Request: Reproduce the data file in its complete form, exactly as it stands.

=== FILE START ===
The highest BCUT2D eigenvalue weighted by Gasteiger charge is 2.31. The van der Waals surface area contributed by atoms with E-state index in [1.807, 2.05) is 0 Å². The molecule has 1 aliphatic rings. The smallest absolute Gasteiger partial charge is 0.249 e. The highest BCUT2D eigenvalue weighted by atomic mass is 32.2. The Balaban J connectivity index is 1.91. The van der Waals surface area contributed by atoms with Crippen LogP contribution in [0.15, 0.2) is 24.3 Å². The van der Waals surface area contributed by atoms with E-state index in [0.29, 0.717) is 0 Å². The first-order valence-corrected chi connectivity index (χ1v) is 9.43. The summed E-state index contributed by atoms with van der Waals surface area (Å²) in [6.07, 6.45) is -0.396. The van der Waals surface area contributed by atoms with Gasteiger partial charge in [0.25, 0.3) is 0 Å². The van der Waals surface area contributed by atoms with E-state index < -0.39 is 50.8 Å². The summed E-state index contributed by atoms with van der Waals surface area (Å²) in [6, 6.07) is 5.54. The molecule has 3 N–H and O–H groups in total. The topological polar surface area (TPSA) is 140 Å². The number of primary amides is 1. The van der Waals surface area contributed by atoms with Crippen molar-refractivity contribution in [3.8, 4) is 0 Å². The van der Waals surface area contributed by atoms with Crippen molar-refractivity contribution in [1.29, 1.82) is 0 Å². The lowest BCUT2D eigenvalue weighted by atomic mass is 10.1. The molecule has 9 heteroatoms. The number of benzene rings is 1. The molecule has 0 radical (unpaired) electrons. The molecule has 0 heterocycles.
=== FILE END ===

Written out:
The highest BCUT2D eigenvalue weighted by Gasteiger charge is 2.31. The van der Waals surface area contributed by atoms with E-state index in [1.807, 2.05) is 0 Å². The molecule has 1 aliphatic rings. The smallest absolute Gasteiger partial charge is 0.249 e. The highest BCUT2D eigenvalue weighted by atomic mass is 32.2. The Balaban J connectivity index is 1.91. The van der Waals surface area contributed by atoms with Crippen LogP contribution in [0.15, 0.2) is 24.3 Å². The van der Waals surface area contributed by atoms with E-state index in [0.29, 0.717) is 0 Å². The first-order valence-corrected chi connectivity index (χ1v) is 9.43. The summed E-state index contributed by atoms with van der Waals surface area (Å²) in [6.07, 6.45) is -0.396. The van der Waals surface area contributed by atoms with Gasteiger partial charge in [0.25, 0.3) is 0 Å². The van der Waals surface area contributed by atoms with E-state index < -0.39 is 50.8 Å². The summed E-state index contributed by atoms with van der Waals surface area (Å²) in [6, 6.07) is 5.54. The molecule has 3 N–H and O–H groups in total. The topological polar surface area (TPSA) is 140 Å². The number of primary amides is 1. The van der Waals surface area contributed by atoms with Crippen molar-refractivity contribution in [3.8, 4) is 0 Å². The van der Waals surface area contributed by atoms with Crippen molar-refractivity contribution in [1.29, 1.82) is 0 Å². The lowest BCUT2D eigenvalue weighted by atomic mass is 10.1. The molecule has 9 heteroatoms. The number of benzene rings is 1. The molecule has 0 radical (unpaired) electrons. The molecule has 0 heterocycles.